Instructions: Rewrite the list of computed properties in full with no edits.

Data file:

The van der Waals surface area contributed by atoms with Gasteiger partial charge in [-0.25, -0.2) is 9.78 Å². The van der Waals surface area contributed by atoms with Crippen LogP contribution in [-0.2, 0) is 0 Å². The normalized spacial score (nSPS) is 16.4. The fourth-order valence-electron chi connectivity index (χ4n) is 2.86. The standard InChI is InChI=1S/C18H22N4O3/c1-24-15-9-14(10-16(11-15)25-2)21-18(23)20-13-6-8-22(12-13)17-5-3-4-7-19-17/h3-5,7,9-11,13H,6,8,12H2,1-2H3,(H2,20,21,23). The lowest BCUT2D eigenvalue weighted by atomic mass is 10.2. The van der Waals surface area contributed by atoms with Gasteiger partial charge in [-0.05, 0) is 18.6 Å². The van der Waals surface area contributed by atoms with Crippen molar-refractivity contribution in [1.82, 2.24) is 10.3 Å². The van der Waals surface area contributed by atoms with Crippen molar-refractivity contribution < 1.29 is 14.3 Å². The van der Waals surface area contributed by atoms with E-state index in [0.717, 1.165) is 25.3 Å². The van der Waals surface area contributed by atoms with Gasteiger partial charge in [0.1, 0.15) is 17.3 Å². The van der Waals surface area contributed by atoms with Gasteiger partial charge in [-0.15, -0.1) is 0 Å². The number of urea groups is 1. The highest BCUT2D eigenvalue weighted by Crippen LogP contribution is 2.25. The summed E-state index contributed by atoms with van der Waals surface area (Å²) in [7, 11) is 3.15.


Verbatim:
The van der Waals surface area contributed by atoms with Gasteiger partial charge in [-0.25, -0.2) is 9.78 Å². The van der Waals surface area contributed by atoms with Crippen LogP contribution in [-0.2, 0) is 0 Å². The normalized spacial score (nSPS) is 16.4. The fourth-order valence-electron chi connectivity index (χ4n) is 2.86. The standard InChI is InChI=1S/C18H22N4O3/c1-24-15-9-14(10-16(11-15)25-2)21-18(23)20-13-6-8-22(12-13)17-5-3-4-7-19-17/h3-5,7,9-11,13H,6,8,12H2,1-2H3,(H2,20,21,23). The lowest BCUT2D eigenvalue weighted by atomic mass is 10.2. The van der Waals surface area contributed by atoms with Gasteiger partial charge in [-0.05, 0) is 18.6 Å². The van der Waals surface area contributed by atoms with Crippen molar-refractivity contribution in [1.82, 2.24) is 10.3 Å². The van der Waals surface area contributed by atoms with Crippen molar-refractivity contribution < 1.29 is 14.3 Å². The van der Waals surface area contributed by atoms with E-state index in [0.717, 1.165) is 25.3 Å². The van der Waals surface area contributed by atoms with Gasteiger partial charge in [0.1, 0.15) is 17.3 Å². The van der Waals surface area contributed by atoms with Gasteiger partial charge in [-0.15, -0.1) is 0 Å². The number of urea groups is 1. The highest BCUT2D eigenvalue weighted by Crippen LogP contribution is 2.25. The summed E-state index contributed by atoms with van der Waals surface area (Å²) in [7, 11) is 3.15.